Believe it or not, I have lost every bit of sanity and Mike Cirelli talked me into a book too, which we’ll probably be talking to you about your sin. We’re already down the path. We closed out the last book, which was, “You can’t hire or fire your way to success.” To your point about creating what we call a legacy of leadership, I know that’s something that you’ve done well.
I had the good fortune to work with you and for you twice. I remember you were telling me about the people that I was going to interview. I was like, “I don’t have to worry. I interviewed you. How hard could they be?” I remember we were interviewing you for the book and you had some tough questions. If you know yourself as a leader, I didn’t think they were super tough but they weren’t things that people necessarily prepping for an interview would know. When you’re looking for talent, tell us what you’re digging into if you have to interview a person.
I don’t think it’s that unique. I try to get to know the person at an authentic level. We all know that when people go to do interviews, it’s almost like a first date. You wear your best clothes. You have your best personality on and your right smile. You’ve done all the things to get ready to make a first impression. What I try to do is get to the 3rd, 4th or 5th day when the person lets their hair down, “What are they about?” I typically try to ask about experiences that will cause that to go down because I’m ultimately trying to look for 3 or 4 things, as I told you guys when I met with you.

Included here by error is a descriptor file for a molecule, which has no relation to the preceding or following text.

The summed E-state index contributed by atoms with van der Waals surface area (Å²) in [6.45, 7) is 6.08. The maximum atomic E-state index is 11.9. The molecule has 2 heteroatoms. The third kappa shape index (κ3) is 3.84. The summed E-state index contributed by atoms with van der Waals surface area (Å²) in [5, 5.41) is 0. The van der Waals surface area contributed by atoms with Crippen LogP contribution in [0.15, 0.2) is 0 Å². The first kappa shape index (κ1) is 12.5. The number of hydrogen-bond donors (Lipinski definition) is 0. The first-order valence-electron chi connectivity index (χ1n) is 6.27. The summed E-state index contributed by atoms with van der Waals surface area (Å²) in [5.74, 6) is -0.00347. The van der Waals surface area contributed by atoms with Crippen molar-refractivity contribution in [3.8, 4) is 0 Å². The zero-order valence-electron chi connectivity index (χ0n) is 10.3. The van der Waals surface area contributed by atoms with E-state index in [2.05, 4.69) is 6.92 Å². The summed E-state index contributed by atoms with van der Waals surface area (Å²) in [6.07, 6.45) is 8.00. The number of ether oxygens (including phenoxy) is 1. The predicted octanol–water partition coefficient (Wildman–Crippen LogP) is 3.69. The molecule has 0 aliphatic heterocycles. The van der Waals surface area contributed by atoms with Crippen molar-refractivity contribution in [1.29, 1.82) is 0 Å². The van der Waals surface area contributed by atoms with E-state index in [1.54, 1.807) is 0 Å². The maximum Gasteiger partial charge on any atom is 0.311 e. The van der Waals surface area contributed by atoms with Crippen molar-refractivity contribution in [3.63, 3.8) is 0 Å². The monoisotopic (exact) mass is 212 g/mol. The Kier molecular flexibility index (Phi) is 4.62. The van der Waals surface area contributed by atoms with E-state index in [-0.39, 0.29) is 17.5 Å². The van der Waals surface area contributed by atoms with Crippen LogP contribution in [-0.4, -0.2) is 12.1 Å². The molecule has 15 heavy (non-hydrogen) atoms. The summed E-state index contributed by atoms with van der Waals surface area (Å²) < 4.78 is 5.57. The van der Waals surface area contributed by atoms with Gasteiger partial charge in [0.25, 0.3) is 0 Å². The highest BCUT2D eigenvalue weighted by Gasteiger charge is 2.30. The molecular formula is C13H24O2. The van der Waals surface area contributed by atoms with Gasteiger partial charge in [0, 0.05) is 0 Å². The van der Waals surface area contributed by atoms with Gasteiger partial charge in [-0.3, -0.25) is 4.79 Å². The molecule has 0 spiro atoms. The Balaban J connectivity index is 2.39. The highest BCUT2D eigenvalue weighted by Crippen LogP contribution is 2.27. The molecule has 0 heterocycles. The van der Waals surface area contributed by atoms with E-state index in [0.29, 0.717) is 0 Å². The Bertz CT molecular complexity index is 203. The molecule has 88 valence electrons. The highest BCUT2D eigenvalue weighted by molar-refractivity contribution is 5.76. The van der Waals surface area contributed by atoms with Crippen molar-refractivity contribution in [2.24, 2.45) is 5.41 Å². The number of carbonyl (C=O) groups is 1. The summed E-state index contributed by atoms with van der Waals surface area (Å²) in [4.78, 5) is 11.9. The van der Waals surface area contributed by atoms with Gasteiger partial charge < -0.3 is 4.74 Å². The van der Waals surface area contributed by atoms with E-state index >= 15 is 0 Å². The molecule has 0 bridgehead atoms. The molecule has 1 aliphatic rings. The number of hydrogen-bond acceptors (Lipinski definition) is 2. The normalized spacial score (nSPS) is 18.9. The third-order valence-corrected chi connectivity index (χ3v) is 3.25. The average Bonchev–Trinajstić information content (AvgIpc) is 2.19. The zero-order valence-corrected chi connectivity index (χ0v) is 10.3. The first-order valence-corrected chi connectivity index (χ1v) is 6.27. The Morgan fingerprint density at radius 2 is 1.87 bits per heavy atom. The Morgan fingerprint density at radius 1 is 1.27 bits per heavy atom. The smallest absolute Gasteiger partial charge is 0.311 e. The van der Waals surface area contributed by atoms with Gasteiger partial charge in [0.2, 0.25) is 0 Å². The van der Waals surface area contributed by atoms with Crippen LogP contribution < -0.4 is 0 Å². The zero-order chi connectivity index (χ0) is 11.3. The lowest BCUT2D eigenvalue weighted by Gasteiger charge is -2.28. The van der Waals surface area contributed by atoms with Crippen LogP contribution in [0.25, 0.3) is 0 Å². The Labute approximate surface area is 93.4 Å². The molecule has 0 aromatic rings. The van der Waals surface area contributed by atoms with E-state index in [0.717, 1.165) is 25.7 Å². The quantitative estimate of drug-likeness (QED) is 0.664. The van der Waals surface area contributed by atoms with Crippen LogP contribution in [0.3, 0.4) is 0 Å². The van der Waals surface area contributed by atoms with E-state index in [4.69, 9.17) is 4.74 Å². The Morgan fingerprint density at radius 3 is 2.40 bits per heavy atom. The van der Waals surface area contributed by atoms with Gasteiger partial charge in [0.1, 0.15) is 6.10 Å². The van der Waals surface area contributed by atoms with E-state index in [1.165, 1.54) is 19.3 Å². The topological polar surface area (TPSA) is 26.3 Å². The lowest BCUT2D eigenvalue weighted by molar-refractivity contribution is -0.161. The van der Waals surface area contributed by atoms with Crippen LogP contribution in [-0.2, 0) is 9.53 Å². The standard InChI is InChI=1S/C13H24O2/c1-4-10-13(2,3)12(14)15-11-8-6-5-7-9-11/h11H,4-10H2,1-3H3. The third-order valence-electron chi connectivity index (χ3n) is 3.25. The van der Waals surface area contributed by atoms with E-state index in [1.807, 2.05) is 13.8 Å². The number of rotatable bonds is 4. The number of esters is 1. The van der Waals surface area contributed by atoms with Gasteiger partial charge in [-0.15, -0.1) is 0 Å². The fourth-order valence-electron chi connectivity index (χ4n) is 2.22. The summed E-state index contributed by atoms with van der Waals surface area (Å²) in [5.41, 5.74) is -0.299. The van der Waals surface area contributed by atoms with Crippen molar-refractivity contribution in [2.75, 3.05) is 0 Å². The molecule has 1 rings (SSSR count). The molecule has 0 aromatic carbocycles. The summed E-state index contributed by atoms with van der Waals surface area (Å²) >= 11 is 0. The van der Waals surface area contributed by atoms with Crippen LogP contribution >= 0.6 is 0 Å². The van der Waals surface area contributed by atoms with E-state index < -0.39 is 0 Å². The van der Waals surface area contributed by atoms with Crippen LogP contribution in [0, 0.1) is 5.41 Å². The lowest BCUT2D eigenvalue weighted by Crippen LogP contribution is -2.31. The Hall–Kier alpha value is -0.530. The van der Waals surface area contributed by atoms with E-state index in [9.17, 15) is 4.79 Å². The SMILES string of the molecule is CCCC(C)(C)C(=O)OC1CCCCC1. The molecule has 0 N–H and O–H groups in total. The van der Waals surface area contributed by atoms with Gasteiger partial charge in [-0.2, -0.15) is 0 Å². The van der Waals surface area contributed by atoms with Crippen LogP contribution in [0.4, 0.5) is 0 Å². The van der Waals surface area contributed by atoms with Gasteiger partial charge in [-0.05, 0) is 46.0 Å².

I’m obviously looking for intellect. The reason why I ask a lot of different questions in a lot of different ways is I’m trying to understand your intellect. A lot of the ways I test your intellect are the way you answer questions, the vocabulary you use and the way you think because I can’t make you smart. I can teach you a lot of things but I can’t teach you intelligence. It’s either you have it or you don’t.
I’m looking for somebody who has good energy because what we do is not easy and you need to have the energy, resilience and perseverance. I’m looking for somebody that has got good energy that they can overcome the obstacles that are going to come at them. I’m looking for someone who has a good attitude because nobody wants to work with people that are negative, especially in this day and age.
There are some underlying things I’m looking for. One is I’m looking for, “What difficulty or adversity have you dealt with in your life?” I believe if people have dealt with those things, they’re going to be much better equipped to be able to describe how they did it. It’s going to be much more applicable to what’s going to be difficult at work. There’s nothing that you’re going to be trying to take on from a challenge at a business level that is going to go from A to Z in a straight line. You have to have resilience.
Those are the things I look at. I also look for somebody who has got the agility to me and flexibility because, oftentimes, you’re going to need to pivot. One of the most powerful things I look for is someone who can demonstrate what I call contextual intelligence. In other words, it’s the ability to rapidly use the skills and experiences you’ve established in your life to new sets of issues but that you draw upon to problem-solve your way through those things.